“I just followed my instincts really. I didn’t want to overthink anything. I always think I can just paint over it if I don’t like it. So far I haven’t had to paint over anything as it’s all seemed to fall into place.”
Amy Exton’s Margate home looks from the outside just the same as the others in the terrace. Two storeys of understated cream. But open the door and you step into a kaleidoscope of colour, walking straight into an electric blue hallway. The bright green kitchen features a full-wall photographic mural of a tropical beach, and upstairs the bathroom is perfect powder-room pink – even down to the suite. Everywhere you look there are explosions of colour, with even the ceilings painted in bold shades.
Previously a set-designer, Amy moved to the seaside town of Margate with the idea not just of getting on the property ladder, but of using her home as a location house – a home hired out for photo and video shoots. The first house she viewed was the one she bought, and she admits that some of the bold colour choices in her home were about shaking off the somewhat institutional feel of the building. Originally part of a Victorian hospital, the house was painted throughout in nondescript beige, and was, Amy admits, slightly creepy. “I’ve always loved colour anyway, so I went super colourful to make it as un-creepy as possible,” she says.
To tempt potential clients away from London she also felt that her location house needed to have something really unique about it, instead of the tasteful, neutral backdrop that most location houses have. The bold colour that she loves seemed the perfect solution, and she has teamed each room’s distinctive hues with kitsch and colourful furniture and accessories, from porcelain leopards to a huge pink velvet sofa. We took a house tour and asked her a few questions about her decorating style:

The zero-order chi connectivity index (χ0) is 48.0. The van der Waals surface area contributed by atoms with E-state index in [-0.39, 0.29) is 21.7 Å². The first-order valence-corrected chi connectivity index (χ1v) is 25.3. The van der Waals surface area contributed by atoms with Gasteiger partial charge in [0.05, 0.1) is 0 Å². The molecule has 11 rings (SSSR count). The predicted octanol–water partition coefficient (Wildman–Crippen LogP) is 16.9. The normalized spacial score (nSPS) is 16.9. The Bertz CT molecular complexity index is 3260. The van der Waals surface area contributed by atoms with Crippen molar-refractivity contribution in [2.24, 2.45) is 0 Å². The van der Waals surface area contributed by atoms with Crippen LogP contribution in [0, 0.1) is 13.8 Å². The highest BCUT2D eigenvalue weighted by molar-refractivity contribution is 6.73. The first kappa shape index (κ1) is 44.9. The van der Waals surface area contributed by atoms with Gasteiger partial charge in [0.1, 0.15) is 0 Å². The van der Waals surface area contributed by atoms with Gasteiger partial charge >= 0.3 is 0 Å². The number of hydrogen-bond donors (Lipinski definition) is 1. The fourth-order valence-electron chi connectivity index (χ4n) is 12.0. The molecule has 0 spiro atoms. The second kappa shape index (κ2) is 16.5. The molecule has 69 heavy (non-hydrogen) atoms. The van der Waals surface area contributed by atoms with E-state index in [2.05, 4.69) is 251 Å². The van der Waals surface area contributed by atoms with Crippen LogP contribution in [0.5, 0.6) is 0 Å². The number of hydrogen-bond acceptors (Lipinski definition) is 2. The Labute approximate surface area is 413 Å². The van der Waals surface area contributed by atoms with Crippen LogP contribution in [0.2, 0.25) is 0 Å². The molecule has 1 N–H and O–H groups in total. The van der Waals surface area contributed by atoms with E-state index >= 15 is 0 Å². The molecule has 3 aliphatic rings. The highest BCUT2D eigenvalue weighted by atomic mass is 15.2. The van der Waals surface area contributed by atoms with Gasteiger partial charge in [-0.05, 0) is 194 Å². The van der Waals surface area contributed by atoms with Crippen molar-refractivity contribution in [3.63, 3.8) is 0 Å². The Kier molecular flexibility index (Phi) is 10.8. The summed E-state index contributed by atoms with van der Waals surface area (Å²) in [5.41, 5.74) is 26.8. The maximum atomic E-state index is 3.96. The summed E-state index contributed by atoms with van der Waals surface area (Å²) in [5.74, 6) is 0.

Do you think your background as a set designer made you more confident in using really strong colours?
“I’ve always been attracted to bold colours. Looking all the way back to my GCSE work, it was all about colour and print so it’s nothing new for me. Working in set design has just allowed me to explore it unabashedly as, unlike in my fine art education (I studied fine art at Brighton and St Martins before going into set design), I don’t need to justify anything.”
Which one is your favourite room for its colour, and why?
“I think it has to be the coral in the living room. I spent a lot of time testing to make sure the shade was just right. Coral can be a bit intense if it’s too orange or too pink. I toned it down further by painting the ceiling metallic silver. It creates a concrete look, heightens the ceiling and softens the colours. The coral reflects onto it and the whole room has a lovely warm glow. The room is nice and bright in the day time, and in the evening when the lights are low with just a couple of lamps on it’s all cosy.”
What guided you on selecting the colour for each room?
“I’d already bought three sofas before I’d even got the keys for the house, so the living room colour was definitely chosen with the sofas in mind. I chose dark teal for the bedroom because I wanted that room to feel cosy and almost den-like. And I knew I wanted a pink bathroom suite so the colours for that room were based around that. With the rest of the house though, I just wanted to include as much colour as I could. With it being a location house, with the USP being colour, I wanted to make sure there were as many different block colours in the house which could be used as backdrops for shoots.”
Did you plan the colours for all the rooms at once, or follow your instincts?